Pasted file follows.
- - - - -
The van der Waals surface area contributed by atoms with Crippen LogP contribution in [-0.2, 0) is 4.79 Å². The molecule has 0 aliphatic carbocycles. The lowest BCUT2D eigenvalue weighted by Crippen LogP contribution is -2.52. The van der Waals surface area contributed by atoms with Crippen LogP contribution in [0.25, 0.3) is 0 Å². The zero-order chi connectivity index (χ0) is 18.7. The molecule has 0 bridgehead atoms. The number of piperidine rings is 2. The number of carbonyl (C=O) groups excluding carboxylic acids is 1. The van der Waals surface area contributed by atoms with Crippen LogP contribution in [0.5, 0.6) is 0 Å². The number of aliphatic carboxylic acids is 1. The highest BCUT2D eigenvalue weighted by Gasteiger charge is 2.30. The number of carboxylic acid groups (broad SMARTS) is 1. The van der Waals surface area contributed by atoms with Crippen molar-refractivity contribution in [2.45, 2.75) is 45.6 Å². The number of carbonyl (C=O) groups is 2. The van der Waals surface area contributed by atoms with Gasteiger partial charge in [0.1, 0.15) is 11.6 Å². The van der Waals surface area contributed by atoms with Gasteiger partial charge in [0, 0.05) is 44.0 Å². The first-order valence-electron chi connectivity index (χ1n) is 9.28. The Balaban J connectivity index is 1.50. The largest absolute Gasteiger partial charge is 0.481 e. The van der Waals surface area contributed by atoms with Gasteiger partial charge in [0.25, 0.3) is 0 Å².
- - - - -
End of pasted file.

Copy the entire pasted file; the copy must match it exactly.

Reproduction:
The van der Waals surface area contributed by atoms with Crippen LogP contribution in [-0.2, 0) is 4.79 Å². The molecule has 0 aliphatic carbocycles. The lowest BCUT2D eigenvalue weighted by Crippen LogP contribution is -2.52. The van der Waals surface area contributed by atoms with Crippen LogP contribution in [0.25, 0.3) is 0 Å². The zero-order chi connectivity index (χ0) is 18.7. The molecule has 0 bridgehead atoms. The number of piperidine rings is 2. The number of carbonyl (C=O) groups excluding carboxylic acids is 1. The van der Waals surface area contributed by atoms with Crippen LogP contribution in [0.5, 0.6) is 0 Å². The number of aliphatic carboxylic acids is 1. The highest BCUT2D eigenvalue weighted by Gasteiger charge is 2.30. The number of carboxylic acid groups (broad SMARTS) is 1. The van der Waals surface area contributed by atoms with Crippen molar-refractivity contribution in [2.45, 2.75) is 45.6 Å². The number of carbonyl (C=O) groups is 2. The van der Waals surface area contributed by atoms with Gasteiger partial charge in [0.1, 0.15) is 11.6 Å². The van der Waals surface area contributed by atoms with Gasteiger partial charge in [0, 0.05) is 44.0 Å². The first-order valence-electron chi connectivity index (χ1n) is 9.28. The Balaban J connectivity index is 1.50. The largest absolute Gasteiger partial charge is 0.481 e. The van der Waals surface area contributed by atoms with Gasteiger partial charge in [0.25, 0.3) is 0 Å².